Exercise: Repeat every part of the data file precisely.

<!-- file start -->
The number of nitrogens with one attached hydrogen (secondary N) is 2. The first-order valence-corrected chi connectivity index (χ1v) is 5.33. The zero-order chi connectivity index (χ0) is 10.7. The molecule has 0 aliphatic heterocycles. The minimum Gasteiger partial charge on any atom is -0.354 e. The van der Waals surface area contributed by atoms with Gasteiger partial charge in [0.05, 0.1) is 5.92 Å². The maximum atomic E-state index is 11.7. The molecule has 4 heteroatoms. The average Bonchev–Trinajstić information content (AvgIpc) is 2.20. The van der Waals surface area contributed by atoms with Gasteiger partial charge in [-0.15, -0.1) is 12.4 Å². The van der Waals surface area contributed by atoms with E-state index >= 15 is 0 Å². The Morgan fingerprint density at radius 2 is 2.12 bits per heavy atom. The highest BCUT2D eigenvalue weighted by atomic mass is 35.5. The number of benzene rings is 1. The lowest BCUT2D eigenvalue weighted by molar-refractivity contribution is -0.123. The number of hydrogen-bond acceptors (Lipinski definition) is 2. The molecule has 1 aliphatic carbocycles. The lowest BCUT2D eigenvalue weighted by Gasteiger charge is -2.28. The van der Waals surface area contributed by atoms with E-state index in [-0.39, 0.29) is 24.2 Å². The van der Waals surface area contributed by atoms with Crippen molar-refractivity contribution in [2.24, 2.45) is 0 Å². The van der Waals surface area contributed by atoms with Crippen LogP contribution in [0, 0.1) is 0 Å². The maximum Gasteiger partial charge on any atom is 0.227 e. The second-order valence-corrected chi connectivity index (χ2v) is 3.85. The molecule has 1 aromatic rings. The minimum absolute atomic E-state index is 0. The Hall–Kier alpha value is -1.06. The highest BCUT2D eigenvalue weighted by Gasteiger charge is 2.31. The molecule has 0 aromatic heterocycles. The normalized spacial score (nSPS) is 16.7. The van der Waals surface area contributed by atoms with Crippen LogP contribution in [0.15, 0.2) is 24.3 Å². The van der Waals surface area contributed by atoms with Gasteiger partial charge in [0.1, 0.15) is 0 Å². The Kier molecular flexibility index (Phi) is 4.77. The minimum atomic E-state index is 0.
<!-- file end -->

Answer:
The number of nitrogens with one attached hydrogen (secondary N) is 2. The first-order valence-corrected chi connectivity index (χ1v) is 5.33. The zero-order chi connectivity index (χ0) is 10.7. The molecule has 0 aliphatic heterocycles. The minimum Gasteiger partial charge on any atom is -0.354 e. The van der Waals surface area contributed by atoms with Gasteiger partial charge in [0.05, 0.1) is 5.92 Å². The maximum atomic E-state index is 11.7. The molecule has 4 heteroatoms. The average Bonchev–Trinajstić information content (AvgIpc) is 2.20. The van der Waals surface area contributed by atoms with Gasteiger partial charge in [-0.15, -0.1) is 12.4 Å². The van der Waals surface area contributed by atoms with E-state index >= 15 is 0 Å². The Morgan fingerprint density at radius 2 is 2.12 bits per heavy atom. The highest BCUT2D eigenvalue weighted by atomic mass is 35.5. The number of benzene rings is 1. The lowest BCUT2D eigenvalue weighted by molar-refractivity contribution is -0.123. The number of hydrogen-bond acceptors (Lipinski definition) is 2. The molecule has 1 aliphatic carbocycles. The lowest BCUT2D eigenvalue weighted by Gasteiger charge is -2.28. The van der Waals surface area contributed by atoms with E-state index in [-0.39, 0.29) is 24.2 Å². The van der Waals surface area contributed by atoms with Crippen molar-refractivity contribution in [2.24, 2.45) is 0 Å². The van der Waals surface area contributed by atoms with Crippen LogP contribution in [0, 0.1) is 0 Å². The maximum Gasteiger partial charge on any atom is 0.227 e. The second-order valence-corrected chi connectivity index (χ2v) is 3.85. The molecule has 1 aromatic rings. The minimum absolute atomic E-state index is 0. The Hall–Kier alpha value is -1.06. The highest BCUT2D eigenvalue weighted by Gasteiger charge is 2.31. The molecule has 0 aromatic heterocycles. The normalized spacial score (nSPS) is 16.7. The van der Waals surface area contributed by atoms with Crippen LogP contribution in [0.15, 0.2) is 24.3 Å². The van der Waals surface area contributed by atoms with Gasteiger partial charge in [0.1, 0.15) is 0 Å². The Kier molecular flexibility index (Phi) is 4.77. The minimum atomic E-state index is 0.